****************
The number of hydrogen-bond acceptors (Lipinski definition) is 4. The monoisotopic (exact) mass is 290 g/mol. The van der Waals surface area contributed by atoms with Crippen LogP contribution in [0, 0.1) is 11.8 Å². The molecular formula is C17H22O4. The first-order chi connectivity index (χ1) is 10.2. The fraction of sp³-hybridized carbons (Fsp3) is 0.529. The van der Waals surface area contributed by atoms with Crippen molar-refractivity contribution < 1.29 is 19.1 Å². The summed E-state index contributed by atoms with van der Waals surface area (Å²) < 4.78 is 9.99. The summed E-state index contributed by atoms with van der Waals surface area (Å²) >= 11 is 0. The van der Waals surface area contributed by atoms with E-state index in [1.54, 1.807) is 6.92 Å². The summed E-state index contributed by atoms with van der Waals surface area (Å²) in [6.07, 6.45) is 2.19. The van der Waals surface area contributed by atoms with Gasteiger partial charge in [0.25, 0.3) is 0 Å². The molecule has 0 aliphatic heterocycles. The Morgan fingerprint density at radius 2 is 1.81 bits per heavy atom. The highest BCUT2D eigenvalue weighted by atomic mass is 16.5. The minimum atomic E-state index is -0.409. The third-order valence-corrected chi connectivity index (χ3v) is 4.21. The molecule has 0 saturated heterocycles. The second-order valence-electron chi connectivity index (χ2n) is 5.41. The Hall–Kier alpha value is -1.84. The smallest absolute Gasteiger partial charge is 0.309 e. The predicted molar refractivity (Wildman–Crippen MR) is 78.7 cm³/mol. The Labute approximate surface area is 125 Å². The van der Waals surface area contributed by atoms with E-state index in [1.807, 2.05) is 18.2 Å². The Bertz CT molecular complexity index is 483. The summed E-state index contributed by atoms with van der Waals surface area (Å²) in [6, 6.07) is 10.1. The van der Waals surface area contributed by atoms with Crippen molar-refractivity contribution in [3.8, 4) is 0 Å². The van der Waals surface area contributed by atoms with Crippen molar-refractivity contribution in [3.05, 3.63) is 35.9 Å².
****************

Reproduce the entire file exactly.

The number of hydrogen-bond acceptors (Lipinski definition) is 4. The monoisotopic (exact) mass is 290 g/mol. The van der Waals surface area contributed by atoms with Crippen LogP contribution in [0, 0.1) is 11.8 Å². The molecular formula is C17H22O4. The first-order chi connectivity index (χ1) is 10.2. The fraction of sp³-hybridized carbons (Fsp3) is 0.529. The van der Waals surface area contributed by atoms with Crippen molar-refractivity contribution < 1.29 is 19.1 Å². The summed E-state index contributed by atoms with van der Waals surface area (Å²) < 4.78 is 9.99. The summed E-state index contributed by atoms with van der Waals surface area (Å²) >= 11 is 0. The van der Waals surface area contributed by atoms with E-state index in [1.54, 1.807) is 6.92 Å². The summed E-state index contributed by atoms with van der Waals surface area (Å²) in [6.07, 6.45) is 2.19. The van der Waals surface area contributed by atoms with Gasteiger partial charge in [0.25, 0.3) is 0 Å². The molecule has 0 aliphatic heterocycles. The Morgan fingerprint density at radius 2 is 1.81 bits per heavy atom. The highest BCUT2D eigenvalue weighted by atomic mass is 16.5. The minimum atomic E-state index is -0.409. The third-order valence-corrected chi connectivity index (χ3v) is 4.21. The molecule has 0 saturated heterocycles. The second-order valence-electron chi connectivity index (χ2n) is 5.41. The Hall–Kier alpha value is -1.84. The smallest absolute Gasteiger partial charge is 0.309 e. The predicted molar refractivity (Wildman–Crippen MR) is 78.7 cm³/mol. The Labute approximate surface area is 125 Å². The van der Waals surface area contributed by atoms with E-state index in [1.807, 2.05) is 18.2 Å². The Bertz CT molecular complexity index is 483. The summed E-state index contributed by atoms with van der Waals surface area (Å²) in [6, 6.07) is 10.1. The van der Waals surface area contributed by atoms with Crippen molar-refractivity contribution in [3.8, 4) is 0 Å². The van der Waals surface area contributed by atoms with Crippen molar-refractivity contribution in [3.05, 3.63) is 35.9 Å².